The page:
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What I want in the Budget: penalties for those who miss NHS appointments

16 March 2014

2:25 PM

16 March 2014

2:25 PM

Every year the Budget comes and goes, amid a flurry of live blogging and urgent blog posts at The Spectator. And almost every year, the papers are full of the minutiae which make for entertaining headlines. So this year, I say: Please, no more pasty taxes.  They just lead to days and days of stupid headlines, which might be fun (for the first hour), but simply end up detracting from the more serious announcements; or rather, the ones that will actually affect most taxpayers.

Anyway, moving on. For selfish reasons, I am entirely in favour of raising the basic income tax threshold. I know that the Tories and the Lib Dems have been squabbling over who it is that we have to thank for this proposal, but either way, thank you, and please continue.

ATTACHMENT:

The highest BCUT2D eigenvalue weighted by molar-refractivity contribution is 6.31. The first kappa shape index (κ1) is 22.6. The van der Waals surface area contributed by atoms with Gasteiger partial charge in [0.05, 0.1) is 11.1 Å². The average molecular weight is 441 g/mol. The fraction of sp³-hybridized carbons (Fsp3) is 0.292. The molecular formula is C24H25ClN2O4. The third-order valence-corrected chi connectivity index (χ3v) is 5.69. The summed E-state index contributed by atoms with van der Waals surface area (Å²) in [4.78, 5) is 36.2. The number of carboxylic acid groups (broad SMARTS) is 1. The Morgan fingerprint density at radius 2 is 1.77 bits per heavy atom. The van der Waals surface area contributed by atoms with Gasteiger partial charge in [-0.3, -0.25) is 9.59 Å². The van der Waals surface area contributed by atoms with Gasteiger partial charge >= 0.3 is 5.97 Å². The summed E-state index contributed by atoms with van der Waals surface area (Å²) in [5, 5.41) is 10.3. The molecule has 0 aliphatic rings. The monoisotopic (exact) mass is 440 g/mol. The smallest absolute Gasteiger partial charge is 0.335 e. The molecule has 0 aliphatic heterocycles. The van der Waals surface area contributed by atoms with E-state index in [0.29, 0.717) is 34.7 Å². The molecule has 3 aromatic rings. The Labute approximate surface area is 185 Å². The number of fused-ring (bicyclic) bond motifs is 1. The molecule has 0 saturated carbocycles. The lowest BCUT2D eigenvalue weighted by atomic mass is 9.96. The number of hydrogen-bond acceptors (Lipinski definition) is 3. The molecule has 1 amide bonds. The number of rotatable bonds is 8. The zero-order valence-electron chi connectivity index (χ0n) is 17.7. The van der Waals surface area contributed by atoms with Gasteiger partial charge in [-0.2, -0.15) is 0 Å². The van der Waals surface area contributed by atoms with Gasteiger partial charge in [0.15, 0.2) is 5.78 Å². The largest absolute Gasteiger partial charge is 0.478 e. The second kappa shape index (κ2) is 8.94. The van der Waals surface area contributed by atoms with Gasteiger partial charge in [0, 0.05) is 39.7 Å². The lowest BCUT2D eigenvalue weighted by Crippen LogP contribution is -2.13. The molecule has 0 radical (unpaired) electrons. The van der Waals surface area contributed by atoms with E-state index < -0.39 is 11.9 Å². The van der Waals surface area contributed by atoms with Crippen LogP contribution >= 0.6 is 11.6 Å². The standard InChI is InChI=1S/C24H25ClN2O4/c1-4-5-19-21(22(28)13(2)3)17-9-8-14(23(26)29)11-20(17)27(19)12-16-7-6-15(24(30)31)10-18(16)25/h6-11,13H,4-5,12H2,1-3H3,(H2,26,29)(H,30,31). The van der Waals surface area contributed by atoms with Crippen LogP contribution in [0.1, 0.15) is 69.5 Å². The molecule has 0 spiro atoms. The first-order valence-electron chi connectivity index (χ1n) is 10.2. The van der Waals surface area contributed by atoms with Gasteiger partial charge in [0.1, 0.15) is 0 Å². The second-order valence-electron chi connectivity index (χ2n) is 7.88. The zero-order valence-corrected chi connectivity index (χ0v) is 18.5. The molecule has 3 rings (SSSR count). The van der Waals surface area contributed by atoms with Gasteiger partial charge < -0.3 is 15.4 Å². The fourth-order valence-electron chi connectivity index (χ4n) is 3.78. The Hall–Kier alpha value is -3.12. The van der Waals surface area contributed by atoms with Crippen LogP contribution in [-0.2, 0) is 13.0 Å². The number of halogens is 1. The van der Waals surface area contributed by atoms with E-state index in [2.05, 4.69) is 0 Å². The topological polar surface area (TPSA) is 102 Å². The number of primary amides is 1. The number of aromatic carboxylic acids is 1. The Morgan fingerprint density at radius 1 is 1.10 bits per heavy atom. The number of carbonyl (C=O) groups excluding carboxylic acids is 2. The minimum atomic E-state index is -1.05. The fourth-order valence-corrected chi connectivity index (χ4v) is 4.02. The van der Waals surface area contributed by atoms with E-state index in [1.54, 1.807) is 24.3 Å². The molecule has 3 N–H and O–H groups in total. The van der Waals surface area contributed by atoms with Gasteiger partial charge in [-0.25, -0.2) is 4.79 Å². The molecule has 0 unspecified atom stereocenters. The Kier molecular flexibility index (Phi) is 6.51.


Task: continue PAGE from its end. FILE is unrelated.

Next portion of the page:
On Saturday morning I was reading about the magician, Paul Daniels, whose late mother’s house is in his name so he will have to pay 28% tax if he sells it. This all seems a bit rum to me. Plenty of people in Britain need homes and want to buy them, so why not make it easier for people to sell the houses that they no longer want, or need? Decreasing capital gains tax might, it seems to me, encourage more people to sell.

When it comes to the NHS, I think that we’re jolly lucky to have it – despite the criticism levelled at it. But, it is extremely expensive. For starters, I would charge people for missed appointments. Obviously, they’d have to make sure that appointments are easy to cancel (via text, online, phone etc). But if people had to pay a tenner every time they didn’t show up at the doctors’ or hospital, it might prevent NHS employees’ time from being wasted.

And finally, in his recent Spectator Notebook, the Chancellor seemed inspired by the ‘infrastructure of the future’ that he saw in Singapore and Hong Kong. I’m still not convinced about HS2, but I’m all for Mr Osborne increasing our airport capacity.

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